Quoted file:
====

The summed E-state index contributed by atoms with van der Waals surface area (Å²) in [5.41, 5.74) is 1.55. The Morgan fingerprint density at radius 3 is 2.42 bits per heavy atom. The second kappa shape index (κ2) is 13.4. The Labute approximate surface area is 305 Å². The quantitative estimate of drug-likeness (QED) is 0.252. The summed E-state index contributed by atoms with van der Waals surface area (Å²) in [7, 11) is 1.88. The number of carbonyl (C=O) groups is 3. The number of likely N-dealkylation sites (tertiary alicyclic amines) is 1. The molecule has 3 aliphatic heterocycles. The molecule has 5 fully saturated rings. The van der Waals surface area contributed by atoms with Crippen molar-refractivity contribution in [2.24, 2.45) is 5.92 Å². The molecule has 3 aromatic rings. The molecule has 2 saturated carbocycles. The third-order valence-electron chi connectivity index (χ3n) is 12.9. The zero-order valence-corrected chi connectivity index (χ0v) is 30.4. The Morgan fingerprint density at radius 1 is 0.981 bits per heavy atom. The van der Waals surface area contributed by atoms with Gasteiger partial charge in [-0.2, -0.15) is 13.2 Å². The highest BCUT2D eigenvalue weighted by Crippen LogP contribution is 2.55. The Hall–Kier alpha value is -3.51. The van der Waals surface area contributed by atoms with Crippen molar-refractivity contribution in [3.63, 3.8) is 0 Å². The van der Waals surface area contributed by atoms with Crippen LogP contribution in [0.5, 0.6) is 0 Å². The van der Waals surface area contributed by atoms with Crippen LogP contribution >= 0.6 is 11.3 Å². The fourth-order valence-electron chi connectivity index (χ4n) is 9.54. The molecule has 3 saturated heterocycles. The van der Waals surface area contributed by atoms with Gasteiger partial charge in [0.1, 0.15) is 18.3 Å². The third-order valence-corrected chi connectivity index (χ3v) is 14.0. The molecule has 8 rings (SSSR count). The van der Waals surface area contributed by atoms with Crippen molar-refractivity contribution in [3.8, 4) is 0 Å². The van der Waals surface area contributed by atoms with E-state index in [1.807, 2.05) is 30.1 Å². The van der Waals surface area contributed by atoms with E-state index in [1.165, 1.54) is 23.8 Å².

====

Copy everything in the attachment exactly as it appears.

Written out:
The summed E-state index contributed by atoms with van der Waals surface area (Å²) in [5.41, 5.74) is 1.55. The Morgan fingerprint density at radius 3 is 2.42 bits per heavy atom. The second kappa shape index (κ2) is 13.4. The Labute approximate surface area is 305 Å². The quantitative estimate of drug-likeness (QED) is 0.252. The summed E-state index contributed by atoms with van der Waals surface area (Å²) in [7, 11) is 1.88. The number of carbonyl (C=O) groups is 3. The number of likely N-dealkylation sites (tertiary alicyclic amines) is 1. The molecule has 3 aliphatic heterocycles. The molecule has 5 fully saturated rings. The van der Waals surface area contributed by atoms with Crippen molar-refractivity contribution in [2.24, 2.45) is 5.92 Å². The molecule has 3 aromatic rings. The molecule has 2 saturated carbocycles. The third-order valence-electron chi connectivity index (χ3n) is 12.9. The zero-order valence-corrected chi connectivity index (χ0v) is 30.4. The Morgan fingerprint density at radius 1 is 0.981 bits per heavy atom. The van der Waals surface area contributed by atoms with Gasteiger partial charge in [-0.2, -0.15) is 13.2 Å². The highest BCUT2D eigenvalue weighted by Crippen LogP contribution is 2.55. The Hall–Kier alpha value is -3.51. The van der Waals surface area contributed by atoms with Crippen molar-refractivity contribution in [3.63, 3.8) is 0 Å². The van der Waals surface area contributed by atoms with Crippen LogP contribution in [0.5, 0.6) is 0 Å². The van der Waals surface area contributed by atoms with Crippen LogP contribution >= 0.6 is 11.3 Å². The fourth-order valence-electron chi connectivity index (χ4n) is 9.54. The molecule has 3 saturated heterocycles. The van der Waals surface area contributed by atoms with Gasteiger partial charge in [0.1, 0.15) is 18.3 Å². The third-order valence-corrected chi connectivity index (χ3v) is 14.0. The molecule has 8 rings (SSSR count). The van der Waals surface area contributed by atoms with Crippen molar-refractivity contribution in [3.8, 4) is 0 Å². The van der Waals surface area contributed by atoms with E-state index in [1.807, 2.05) is 30.1 Å². The van der Waals surface area contributed by atoms with E-state index in [1.165, 1.54) is 23.8 Å².